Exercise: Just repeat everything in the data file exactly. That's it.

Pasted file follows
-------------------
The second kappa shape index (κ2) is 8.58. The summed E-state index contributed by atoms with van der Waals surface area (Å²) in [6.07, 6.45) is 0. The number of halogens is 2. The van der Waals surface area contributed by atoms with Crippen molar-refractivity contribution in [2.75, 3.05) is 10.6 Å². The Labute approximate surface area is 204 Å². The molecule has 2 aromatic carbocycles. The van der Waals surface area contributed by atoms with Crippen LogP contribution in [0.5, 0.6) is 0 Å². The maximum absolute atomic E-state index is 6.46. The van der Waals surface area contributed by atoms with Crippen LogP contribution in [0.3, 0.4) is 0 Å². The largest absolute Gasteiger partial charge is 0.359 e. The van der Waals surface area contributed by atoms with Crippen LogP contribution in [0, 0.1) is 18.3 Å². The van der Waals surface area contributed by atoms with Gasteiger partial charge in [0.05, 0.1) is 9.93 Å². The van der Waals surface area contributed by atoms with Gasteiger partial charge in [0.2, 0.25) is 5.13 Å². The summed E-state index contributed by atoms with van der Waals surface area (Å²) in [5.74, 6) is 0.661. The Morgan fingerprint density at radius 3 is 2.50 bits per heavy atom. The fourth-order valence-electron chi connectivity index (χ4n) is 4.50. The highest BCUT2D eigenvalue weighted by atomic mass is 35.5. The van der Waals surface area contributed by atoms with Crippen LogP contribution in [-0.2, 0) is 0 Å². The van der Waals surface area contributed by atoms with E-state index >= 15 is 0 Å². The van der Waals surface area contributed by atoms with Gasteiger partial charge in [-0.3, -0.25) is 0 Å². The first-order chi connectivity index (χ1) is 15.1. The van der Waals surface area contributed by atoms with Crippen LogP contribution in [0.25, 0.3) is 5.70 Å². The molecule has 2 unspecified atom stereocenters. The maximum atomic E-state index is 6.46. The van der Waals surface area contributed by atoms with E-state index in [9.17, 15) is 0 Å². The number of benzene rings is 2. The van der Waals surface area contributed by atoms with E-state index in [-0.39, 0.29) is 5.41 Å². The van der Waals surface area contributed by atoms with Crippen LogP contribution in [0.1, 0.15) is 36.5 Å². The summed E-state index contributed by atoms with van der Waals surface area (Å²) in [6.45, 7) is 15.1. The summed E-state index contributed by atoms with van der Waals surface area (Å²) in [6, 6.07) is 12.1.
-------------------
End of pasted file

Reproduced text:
The second kappa shape index (κ2) is 8.58. The summed E-state index contributed by atoms with van der Waals surface area (Å²) in [6.07, 6.45) is 0. The number of halogens is 2. The van der Waals surface area contributed by atoms with Crippen molar-refractivity contribution in [2.75, 3.05) is 10.6 Å². The Labute approximate surface area is 204 Å². The molecule has 2 aromatic carbocycles. The van der Waals surface area contributed by atoms with Crippen LogP contribution in [0.5, 0.6) is 0 Å². The maximum absolute atomic E-state index is 6.46. The van der Waals surface area contributed by atoms with Crippen LogP contribution in [0.3, 0.4) is 0 Å². The largest absolute Gasteiger partial charge is 0.359 e. The van der Waals surface area contributed by atoms with Crippen LogP contribution in [0, 0.1) is 18.3 Å². The van der Waals surface area contributed by atoms with Gasteiger partial charge in [0.05, 0.1) is 9.93 Å². The van der Waals surface area contributed by atoms with Gasteiger partial charge in [0.2, 0.25) is 5.13 Å². The summed E-state index contributed by atoms with van der Waals surface area (Å²) in [5.74, 6) is 0.661. The Morgan fingerprint density at radius 3 is 2.50 bits per heavy atom. The fourth-order valence-electron chi connectivity index (χ4n) is 4.50. The highest BCUT2D eigenvalue weighted by atomic mass is 35.5. The van der Waals surface area contributed by atoms with Crippen LogP contribution in [-0.2, 0) is 0 Å². The van der Waals surface area contributed by atoms with E-state index >= 15 is 0 Å². The van der Waals surface area contributed by atoms with Gasteiger partial charge in [-0.3, -0.25) is 0 Å². The first-order chi connectivity index (χ1) is 15.1. The van der Waals surface area contributed by atoms with Crippen LogP contribution in [0.25, 0.3) is 5.70 Å². The molecule has 2 unspecified atom stereocenters. The maximum atomic E-state index is 6.46. The van der Waals surface area contributed by atoms with E-state index in [9.17, 15) is 0 Å². The number of benzene rings is 2. The van der Waals surface area contributed by atoms with E-state index in [-0.39, 0.29) is 5.41 Å². The van der Waals surface area contributed by atoms with Crippen LogP contribution in [0.1, 0.15) is 36.5 Å². The summed E-state index contributed by atoms with van der Waals surface area (Å²) in [6.45, 7) is 15.1. The summed E-state index contributed by atoms with van der Waals surface area (Å²) in [6, 6.07) is 12.1.